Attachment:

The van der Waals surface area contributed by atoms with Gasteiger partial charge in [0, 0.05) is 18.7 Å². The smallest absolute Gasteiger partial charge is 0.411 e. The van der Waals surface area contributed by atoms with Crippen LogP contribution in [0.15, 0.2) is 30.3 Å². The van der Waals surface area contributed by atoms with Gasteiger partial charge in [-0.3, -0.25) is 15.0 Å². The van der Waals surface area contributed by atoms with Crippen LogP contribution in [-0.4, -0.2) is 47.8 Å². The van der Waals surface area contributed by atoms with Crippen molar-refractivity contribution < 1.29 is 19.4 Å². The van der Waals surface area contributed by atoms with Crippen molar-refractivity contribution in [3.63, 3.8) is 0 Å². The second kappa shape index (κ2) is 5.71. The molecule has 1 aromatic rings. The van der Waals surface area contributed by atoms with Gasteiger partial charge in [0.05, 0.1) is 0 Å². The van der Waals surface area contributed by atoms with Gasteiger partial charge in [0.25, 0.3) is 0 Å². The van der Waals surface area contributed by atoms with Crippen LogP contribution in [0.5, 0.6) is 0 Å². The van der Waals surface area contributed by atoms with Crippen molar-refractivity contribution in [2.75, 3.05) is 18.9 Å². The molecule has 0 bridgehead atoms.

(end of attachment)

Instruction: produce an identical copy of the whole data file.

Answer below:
The van der Waals surface area contributed by atoms with Gasteiger partial charge in [0, 0.05) is 18.7 Å². The smallest absolute Gasteiger partial charge is 0.411 e. The van der Waals surface area contributed by atoms with Crippen LogP contribution in [0.15, 0.2) is 30.3 Å². The van der Waals surface area contributed by atoms with Gasteiger partial charge in [-0.3, -0.25) is 15.0 Å². The van der Waals surface area contributed by atoms with Crippen LogP contribution in [-0.4, -0.2) is 47.8 Å². The van der Waals surface area contributed by atoms with Crippen molar-refractivity contribution < 1.29 is 19.4 Å². The van der Waals surface area contributed by atoms with Crippen molar-refractivity contribution in [3.63, 3.8) is 0 Å². The second kappa shape index (κ2) is 5.71. The molecule has 1 aromatic rings. The van der Waals surface area contributed by atoms with Gasteiger partial charge in [0.05, 0.1) is 0 Å². The van der Waals surface area contributed by atoms with Gasteiger partial charge in [0.25, 0.3) is 0 Å². The van der Waals surface area contributed by atoms with Crippen LogP contribution in [0.5, 0.6) is 0 Å². The van der Waals surface area contributed by atoms with Crippen molar-refractivity contribution in [2.75, 3.05) is 18.9 Å². The molecule has 0 bridgehead atoms.